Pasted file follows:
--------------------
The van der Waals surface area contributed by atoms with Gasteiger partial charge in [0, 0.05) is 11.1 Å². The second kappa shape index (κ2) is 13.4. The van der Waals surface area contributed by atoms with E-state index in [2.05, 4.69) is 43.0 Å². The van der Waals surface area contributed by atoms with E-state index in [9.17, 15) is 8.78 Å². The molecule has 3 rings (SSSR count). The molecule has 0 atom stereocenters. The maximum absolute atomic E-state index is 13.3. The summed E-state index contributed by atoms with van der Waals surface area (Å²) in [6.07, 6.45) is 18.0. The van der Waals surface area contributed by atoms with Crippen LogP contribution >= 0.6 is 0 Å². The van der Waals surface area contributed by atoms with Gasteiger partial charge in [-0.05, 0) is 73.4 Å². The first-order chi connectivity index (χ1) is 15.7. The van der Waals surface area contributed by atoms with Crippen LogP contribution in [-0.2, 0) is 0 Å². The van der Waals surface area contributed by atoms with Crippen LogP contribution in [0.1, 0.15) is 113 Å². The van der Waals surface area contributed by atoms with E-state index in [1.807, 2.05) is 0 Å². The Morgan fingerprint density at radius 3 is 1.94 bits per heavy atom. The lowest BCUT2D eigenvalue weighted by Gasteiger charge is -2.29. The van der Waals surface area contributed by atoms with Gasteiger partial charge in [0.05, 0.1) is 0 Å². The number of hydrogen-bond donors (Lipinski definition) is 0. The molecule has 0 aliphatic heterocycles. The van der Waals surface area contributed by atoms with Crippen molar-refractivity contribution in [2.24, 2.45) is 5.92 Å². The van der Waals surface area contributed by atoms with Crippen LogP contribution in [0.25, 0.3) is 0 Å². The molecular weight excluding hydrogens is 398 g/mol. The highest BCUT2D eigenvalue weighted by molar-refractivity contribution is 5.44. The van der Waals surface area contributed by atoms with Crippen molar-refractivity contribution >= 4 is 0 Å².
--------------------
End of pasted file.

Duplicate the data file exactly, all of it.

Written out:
The van der Waals surface area contributed by atoms with Gasteiger partial charge in [0, 0.05) is 11.1 Å². The second kappa shape index (κ2) is 13.4. The van der Waals surface area contributed by atoms with E-state index in [2.05, 4.69) is 43.0 Å². The van der Waals surface area contributed by atoms with E-state index in [9.17, 15) is 8.78 Å². The molecule has 3 rings (SSSR count). The molecule has 0 atom stereocenters. The maximum absolute atomic E-state index is 13.3. The summed E-state index contributed by atoms with van der Waals surface area (Å²) in [6.07, 6.45) is 18.0. The van der Waals surface area contributed by atoms with Crippen LogP contribution >= 0.6 is 0 Å². The van der Waals surface area contributed by atoms with Gasteiger partial charge in [-0.05, 0) is 73.4 Å². The first-order chi connectivity index (χ1) is 15.7. The van der Waals surface area contributed by atoms with Crippen LogP contribution in [-0.2, 0) is 0 Å². The van der Waals surface area contributed by atoms with Crippen LogP contribution in [0.1, 0.15) is 113 Å². The van der Waals surface area contributed by atoms with E-state index in [1.807, 2.05) is 0 Å². The Morgan fingerprint density at radius 3 is 1.94 bits per heavy atom. The lowest BCUT2D eigenvalue weighted by Gasteiger charge is -2.29. The van der Waals surface area contributed by atoms with Gasteiger partial charge in [0.05, 0.1) is 0 Å². The number of hydrogen-bond donors (Lipinski definition) is 0. The molecule has 0 aliphatic heterocycles. The van der Waals surface area contributed by atoms with Crippen molar-refractivity contribution in [2.24, 2.45) is 5.92 Å². The van der Waals surface area contributed by atoms with Crippen LogP contribution in [0.25, 0.3) is 0 Å². The molecular weight excluding hydrogens is 398 g/mol. The highest BCUT2D eigenvalue weighted by molar-refractivity contribution is 5.44. The van der Waals surface area contributed by atoms with Crippen molar-refractivity contribution >= 4 is 0 Å².